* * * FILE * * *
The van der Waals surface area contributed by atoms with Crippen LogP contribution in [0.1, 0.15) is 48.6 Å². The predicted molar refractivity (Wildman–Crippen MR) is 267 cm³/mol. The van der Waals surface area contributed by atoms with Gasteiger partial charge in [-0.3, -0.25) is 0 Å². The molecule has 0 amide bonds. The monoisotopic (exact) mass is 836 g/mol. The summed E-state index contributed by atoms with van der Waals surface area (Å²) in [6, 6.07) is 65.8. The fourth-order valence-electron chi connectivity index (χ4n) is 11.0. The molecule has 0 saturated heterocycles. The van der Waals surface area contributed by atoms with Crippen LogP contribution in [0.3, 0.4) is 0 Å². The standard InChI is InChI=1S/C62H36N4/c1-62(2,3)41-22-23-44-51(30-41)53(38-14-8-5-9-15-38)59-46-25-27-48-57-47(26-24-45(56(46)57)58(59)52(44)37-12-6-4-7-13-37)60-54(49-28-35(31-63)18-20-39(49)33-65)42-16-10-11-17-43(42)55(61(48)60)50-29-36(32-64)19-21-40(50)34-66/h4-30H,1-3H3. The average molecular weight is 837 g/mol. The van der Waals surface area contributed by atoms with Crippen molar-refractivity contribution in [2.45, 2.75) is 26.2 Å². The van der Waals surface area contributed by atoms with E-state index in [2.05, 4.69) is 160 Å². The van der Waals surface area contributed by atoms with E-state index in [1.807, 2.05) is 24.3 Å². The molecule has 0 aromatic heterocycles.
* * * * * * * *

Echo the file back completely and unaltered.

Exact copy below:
The van der Waals surface area contributed by atoms with Crippen LogP contribution in [0.1, 0.15) is 48.6 Å². The predicted molar refractivity (Wildman–Crippen MR) is 267 cm³/mol. The van der Waals surface area contributed by atoms with Gasteiger partial charge in [-0.3, -0.25) is 0 Å². The molecule has 0 amide bonds. The monoisotopic (exact) mass is 836 g/mol. The summed E-state index contributed by atoms with van der Waals surface area (Å²) in [6, 6.07) is 65.8. The fourth-order valence-electron chi connectivity index (χ4n) is 11.0. The molecule has 0 saturated heterocycles. The van der Waals surface area contributed by atoms with Crippen LogP contribution in [0.3, 0.4) is 0 Å². The standard InChI is InChI=1S/C62H36N4/c1-62(2,3)41-22-23-44-51(30-41)53(38-14-8-5-9-15-38)59-46-25-27-48-57-47(26-24-45(56(46)57)58(59)52(44)37-12-6-4-7-13-37)60-54(49-28-35(31-63)18-20-39(49)33-65)42-16-10-11-17-43(42)55(61(48)60)50-29-36(32-64)19-21-40(50)34-66/h4-30H,1-3H3. The average molecular weight is 837 g/mol. The van der Waals surface area contributed by atoms with Crippen molar-refractivity contribution in [2.45, 2.75) is 26.2 Å². The van der Waals surface area contributed by atoms with E-state index in [2.05, 4.69) is 160 Å². The van der Waals surface area contributed by atoms with E-state index in [1.807, 2.05) is 24.3 Å². The molecule has 0 aromatic heterocycles.